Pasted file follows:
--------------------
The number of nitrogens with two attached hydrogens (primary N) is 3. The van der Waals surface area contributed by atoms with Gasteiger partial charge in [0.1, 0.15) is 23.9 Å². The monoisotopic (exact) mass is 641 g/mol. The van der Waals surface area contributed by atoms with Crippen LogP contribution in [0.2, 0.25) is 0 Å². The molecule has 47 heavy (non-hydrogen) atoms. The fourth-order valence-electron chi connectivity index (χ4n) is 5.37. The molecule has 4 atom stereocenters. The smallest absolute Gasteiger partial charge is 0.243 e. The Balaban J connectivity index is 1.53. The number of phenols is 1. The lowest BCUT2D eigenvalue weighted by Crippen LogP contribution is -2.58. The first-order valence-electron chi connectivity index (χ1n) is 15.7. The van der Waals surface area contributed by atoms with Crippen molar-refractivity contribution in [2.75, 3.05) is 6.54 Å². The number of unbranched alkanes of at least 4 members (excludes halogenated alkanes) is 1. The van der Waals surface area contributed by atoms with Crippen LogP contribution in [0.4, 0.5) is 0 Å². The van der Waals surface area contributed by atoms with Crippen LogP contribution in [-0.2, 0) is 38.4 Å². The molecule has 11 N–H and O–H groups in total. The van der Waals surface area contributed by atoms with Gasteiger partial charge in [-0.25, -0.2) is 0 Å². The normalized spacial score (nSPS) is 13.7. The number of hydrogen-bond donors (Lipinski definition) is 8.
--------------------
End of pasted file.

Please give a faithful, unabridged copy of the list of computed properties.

The number of nitrogens with two attached hydrogens (primary N) is 3. The van der Waals surface area contributed by atoms with Gasteiger partial charge in [0.1, 0.15) is 23.9 Å². The monoisotopic (exact) mass is 641 g/mol. The van der Waals surface area contributed by atoms with Crippen LogP contribution in [0.2, 0.25) is 0 Å². The molecule has 47 heavy (non-hydrogen) atoms. The fourth-order valence-electron chi connectivity index (χ4n) is 5.37. The molecule has 4 atom stereocenters. The smallest absolute Gasteiger partial charge is 0.243 e. The Balaban J connectivity index is 1.53. The number of phenols is 1. The lowest BCUT2D eigenvalue weighted by Crippen LogP contribution is -2.58. The first-order valence-electron chi connectivity index (χ1n) is 15.7. The van der Waals surface area contributed by atoms with Crippen molar-refractivity contribution in [2.75, 3.05) is 6.54 Å². The number of unbranched alkanes of at least 4 members (excludes halogenated alkanes) is 1. The van der Waals surface area contributed by atoms with Crippen LogP contribution in [0.4, 0.5) is 0 Å². The van der Waals surface area contributed by atoms with Crippen LogP contribution in [-0.2, 0) is 38.4 Å². The molecule has 11 N–H and O–H groups in total. The van der Waals surface area contributed by atoms with Gasteiger partial charge in [-0.25, -0.2) is 0 Å². The normalized spacial score (nSPS) is 13.7. The number of hydrogen-bond donors (Lipinski definition) is 8.